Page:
Cheating in casinos part 1 – past posting in its many forms
Firstly, let’s make it clear – cheating in casinos is illegal in the UK. It used to be “kind of” illegal, in the sense of constituting obtaining goods by misrepresentation, or some such relatively obscure law, but now it’s directly illegal thanks the the Gambling Act 2005 – so anything you read here is for your amusement, do not try this at your local casino or you;ll be explaining yourself to the local police.
This is a separate post from the one about card counting – I don’t want to kick off big debate about whether card counting is cheating or not, it’s more that counting merits its own post as there’s quite a bit of depth to go into. Mind, it’s not like there aren’t quite a few forms of cheating that merit a mention too, so let’s get started.
The most common and simple version of cheating is Past Posting. This is, simply put, placing a bet after knowing what the result is – I think the name comes from horse racing (cf the movie “The Sting”) where people find a way to get a bet on after the race has been run, before the bookie or person accepting the bet realises. In casinos, there best known form of past posting is generally known as “Top Hatting”.
Top Hatting on roulette is simple in principle – the player or team of players place chips on the winning number after the ball drops and settles in the pocket. In practise there’s a lot more to it – generally there will be a team of players, who have various jobs. Two might be the distractors – maybe leaning across the table as the ball drops, while one will be the “mechanic”, who actually places the bet, perhaps two £25 chips, on the winning number (for a £1750 score, not bad). The other will be the guy who picks up the winnings, who throughout the spin will be sitting quietly well away from the actual cheat move (which usually occurs in the high numbers, at the end of the table furthest from the wheel and thus hardest for the staff to see).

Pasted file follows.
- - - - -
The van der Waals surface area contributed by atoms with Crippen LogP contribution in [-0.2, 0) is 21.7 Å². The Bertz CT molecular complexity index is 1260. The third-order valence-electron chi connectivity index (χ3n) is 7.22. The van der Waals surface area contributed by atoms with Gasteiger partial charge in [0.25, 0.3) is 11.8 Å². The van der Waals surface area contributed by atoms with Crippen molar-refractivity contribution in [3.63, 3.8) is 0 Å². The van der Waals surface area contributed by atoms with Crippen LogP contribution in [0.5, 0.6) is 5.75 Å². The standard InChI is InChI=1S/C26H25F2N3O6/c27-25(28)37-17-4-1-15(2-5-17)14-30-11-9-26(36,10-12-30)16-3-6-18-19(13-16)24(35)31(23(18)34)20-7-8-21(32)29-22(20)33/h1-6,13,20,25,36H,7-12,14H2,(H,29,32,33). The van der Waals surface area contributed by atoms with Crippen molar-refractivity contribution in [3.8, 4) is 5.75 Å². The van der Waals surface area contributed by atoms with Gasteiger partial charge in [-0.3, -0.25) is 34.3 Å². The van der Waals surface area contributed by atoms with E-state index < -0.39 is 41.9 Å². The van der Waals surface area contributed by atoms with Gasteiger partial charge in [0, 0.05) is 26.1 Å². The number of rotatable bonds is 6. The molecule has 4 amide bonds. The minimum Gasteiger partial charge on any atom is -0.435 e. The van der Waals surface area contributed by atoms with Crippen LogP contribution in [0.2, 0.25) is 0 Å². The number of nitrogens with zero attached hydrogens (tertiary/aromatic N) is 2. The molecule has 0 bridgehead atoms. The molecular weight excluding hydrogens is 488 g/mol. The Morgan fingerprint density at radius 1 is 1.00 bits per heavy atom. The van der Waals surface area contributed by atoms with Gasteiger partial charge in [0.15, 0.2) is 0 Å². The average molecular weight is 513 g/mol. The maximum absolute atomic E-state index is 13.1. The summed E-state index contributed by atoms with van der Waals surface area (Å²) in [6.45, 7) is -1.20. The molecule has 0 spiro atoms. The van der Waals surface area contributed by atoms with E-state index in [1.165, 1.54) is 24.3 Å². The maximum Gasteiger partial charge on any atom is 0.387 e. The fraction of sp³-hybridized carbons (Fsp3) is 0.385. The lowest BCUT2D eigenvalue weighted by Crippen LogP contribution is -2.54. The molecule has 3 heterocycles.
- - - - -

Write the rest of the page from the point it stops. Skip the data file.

What generally happens is that as the ball is about to drop , the distractors go to work, while the mechanic is placing a few late bets around. As the ball drops and the dealer looks into the wheel to see the winning number, the mechanic will drop his cash chips, with some stolen colour chips (the “Top hat”) on top of them, then subtly leave the table. The winning cash chip bet is then claimed by the guy sitting quietly near the wheel, so it looks like they couldn’t possibly have been late betting. The key to all of this is knowing where the staff are looking and what they’re paying attention to. Ironically it’s not always the fairly inexperienced staff they’ll go for, since the rookie dealer is concentrating hard on all the security procedures they have been taught, and supervisory staff usually focus their attention on the newbies. The wise cheat will more likely look for a dealer who’s been at it a year or two, and thinks they know it all, and therefore deal with an air of boredom and not much attention.
There are other forms of past posting, too, on the card games. I’m sure many a player will have wondered how easy it would be to boost their bet on Blackjack once they’ve scored 21, and the dealer is looking at the other end of the table. My advice would be … don’t! The best dealers don’t need to be looking at a bet to know that it’s changed, they’ll remember from hand to hand. The first time they might not say anything – they’ll assume they’re dreaming it, but be assured they’ll be memorising your bet from then on, in case it seems to change whenever you have a good hand. Of course, not all dealers are professional – or even care – and then it’s a numbers game – you’ll still get caught, it just might take a lot longer. It’s also not unknown for players to pinch chips off a losing, or likely losing bet – you’ll be pleased to know that the penalties are likely to be just as severe for this !
Next time we’ll get to more exotic forms of cheating, such as card marking, Ace tracking, collusion, dirty stacks and all sorts of fun … including my favourite cheat move of all time, the “Savannah” scam …